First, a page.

“Thus simple are the leading principles.—The application and preservation of them in the detail, required, as may be supposed, some variety of contrivance.
“N.B.—The expense of this mode might, it is supposed, be brought within half that of the late ingenious Mr Blackburn’s, which was £120 a man.”
[* ] See outline of it in the Works, vol. viii.
[† ] See the dispute with George III. regarding the Letters of Anti-Machiavel, in chap. viii. of the Memoirs.
[* ] At the commencement of vol. iv. of the Works.
[* ] “Outline of a Plan for the Management of a Panopticon Penitentiary-House.
“I would undertake,—
“1st. To furnish the prisoners with a constant supply of wholesome food, to the extent of their desires; such privations excepted as may be inflicted in the way of punishment, or in case of necessity, as a spur to industry. A state of constant famine, and that under every modification of behaviour, as in some establishments, is what I cannot approve.
“2d. To keep them clad in a state of tightness and neatness superior to what is usual among the lower classes, or even in the improved prisons.
“3d. To keep them supplied with beds and bedding competent to their situation, and in a state of cleanliness, scarce anywhere conjoined with liberty.
“4th. To ensure to them a sufficient supply of artificial warmth and light, whenever the season renders it necessary, and thereby preserve them from being obliged, as in other places, to desist from or relax in their work, as well as from suffering by the inclemency of the weather.
“5th. To keep constantly from them, in conformity to the practice so happily received, every kind of strong or spirituous liquors, unless where ordered in the way of medicine.
“6th. To provide them with spiritual and medical assistance constantly on the spot.
“7th. To make and maintain such a distribution of their time, as, deduction made of what is necessary for meals and repose, and on Sundays for devotion, shall fill up the whole measure of it with either productive labour or profitable instruction. To allow them the sex horas somno, the time Lord Coke allows to his student, and no more: not to leave them stewing or shivering in bed for sixteen hours out of the four-and-twenty, as in other improved prisons, to save candles.
“8th. To give them an interest in their work, by allowing them a share in the produce.
“9th. To convert the prison into a school, and by an extended application of the principle of the Sunday schools, to return its inhabitants into the world instructed, at least as well as in an ordinary school, in the common and most useful branches of vulgar learning. Extraordinary culture of extraordinary talents is not in this point of view worth mentioning: it would be my private amusement: in the account of public benefit,—I should take no credit for it.
“10th. To ensure to them the means of livelihood at the expiration of their terms; by giving, to every one of them who wanted it, a trade not requiring confidence on the part of the employer, and for the produce of which I could engage to furnish them a demand.
“11th. To lay for them the foundation-stone of a provision for old age, upon the plan of the Annuity Societies.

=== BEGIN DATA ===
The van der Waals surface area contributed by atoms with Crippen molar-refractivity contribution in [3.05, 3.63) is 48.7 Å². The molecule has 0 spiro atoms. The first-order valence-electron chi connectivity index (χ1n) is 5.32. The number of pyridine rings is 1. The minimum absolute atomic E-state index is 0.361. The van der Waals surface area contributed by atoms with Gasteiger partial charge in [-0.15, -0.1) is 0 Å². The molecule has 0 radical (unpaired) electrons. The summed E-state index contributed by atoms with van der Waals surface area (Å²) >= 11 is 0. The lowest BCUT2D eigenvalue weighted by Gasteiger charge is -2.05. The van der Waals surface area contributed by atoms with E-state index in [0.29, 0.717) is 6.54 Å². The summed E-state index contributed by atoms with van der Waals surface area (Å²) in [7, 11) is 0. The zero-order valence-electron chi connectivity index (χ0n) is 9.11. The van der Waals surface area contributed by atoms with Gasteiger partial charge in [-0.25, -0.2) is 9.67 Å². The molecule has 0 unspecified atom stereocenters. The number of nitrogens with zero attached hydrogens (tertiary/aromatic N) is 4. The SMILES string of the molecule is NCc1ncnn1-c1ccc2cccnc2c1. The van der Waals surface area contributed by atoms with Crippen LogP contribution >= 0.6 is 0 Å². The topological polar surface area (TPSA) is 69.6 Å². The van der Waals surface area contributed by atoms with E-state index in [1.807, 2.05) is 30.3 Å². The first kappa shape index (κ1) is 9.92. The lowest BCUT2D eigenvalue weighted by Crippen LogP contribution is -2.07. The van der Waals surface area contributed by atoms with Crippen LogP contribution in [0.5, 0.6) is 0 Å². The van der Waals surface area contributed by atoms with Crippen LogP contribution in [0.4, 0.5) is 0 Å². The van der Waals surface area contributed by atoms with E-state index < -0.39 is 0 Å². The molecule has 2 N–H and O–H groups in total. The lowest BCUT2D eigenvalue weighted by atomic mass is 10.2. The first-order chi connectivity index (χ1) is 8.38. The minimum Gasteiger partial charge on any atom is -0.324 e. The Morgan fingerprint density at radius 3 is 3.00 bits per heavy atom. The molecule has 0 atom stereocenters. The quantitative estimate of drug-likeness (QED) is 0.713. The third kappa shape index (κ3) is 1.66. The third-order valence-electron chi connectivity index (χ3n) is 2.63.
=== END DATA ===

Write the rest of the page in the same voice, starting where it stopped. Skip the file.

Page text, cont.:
“12th. To pay a penal sum for every escape, with or without any default of mine, irresistible violence from without excepted.
“13th. To take upon me the insurance of their lives for an under premium, at a rate grounded on an average of the number of deaths among imprisoned criminals.
“14th. To take up my ordinary residence in the midst of them, and, in point of health, to share whatever might be their fate.
“15th. To present to the Court of King’s Bench on a certain day of every Term, and afterwards print and publish at my own expense, a Report, exhibiting in detail, the state, not only moral and medical, but economical, of the Establishment; and then and there to make answer to all such questions as shall be put to me relative thereto, not only on the part of the Court or Officer of the Crown, but, by leave of the Court, on the part of any person whatsoever: questions, the answer to which might tend to subject me to conviction for any capital or other crime not excepted: treading under foot a maxim invented by the guilty for the benefit of the guilty, and from which none but the guilty ever derived any advantage.
“By neatness and cleanliness, by diversity of employment, by variety of contrivance, and above all, by that peculiarity of construction, which, without any unpleasant or hazardous vicinity, enables the whole establishment to be inspected almost at a view, it should be my study to render it a spectacle, such as persons of all classes would, in the way of amusement, be curious to partake of; and that not only on Sundays at the time of Divine service, but on ordinary days at meal times or times of work: providing thereby a system of inspection, universal, free, and gratuitous, the most effectual and permanent of all securities against abuse.
“To any one who should be apprehensive of seeing the condition of convicts made too desirable, I have only this answer—Art lies in meliorating man’s lot: any bungler may make it worse. At any rate, what you take from severity you might add to duration.
“You see the use of a rent, and that a high one, payable by me, for a building not yet erected, but under my direction, to be erected.
“The interest of the public is completely mine. Every penny spent beyond necessity lays a tax upon me.
“I should require no new confidence. Give the convicts to me as they have been given to the hulks. Capital I should want little or none: the subsistence-money is capital: that you would have security for. The hulks are and must be impenetrable to the public eye. They need more than human goodness to ensure them from abuse.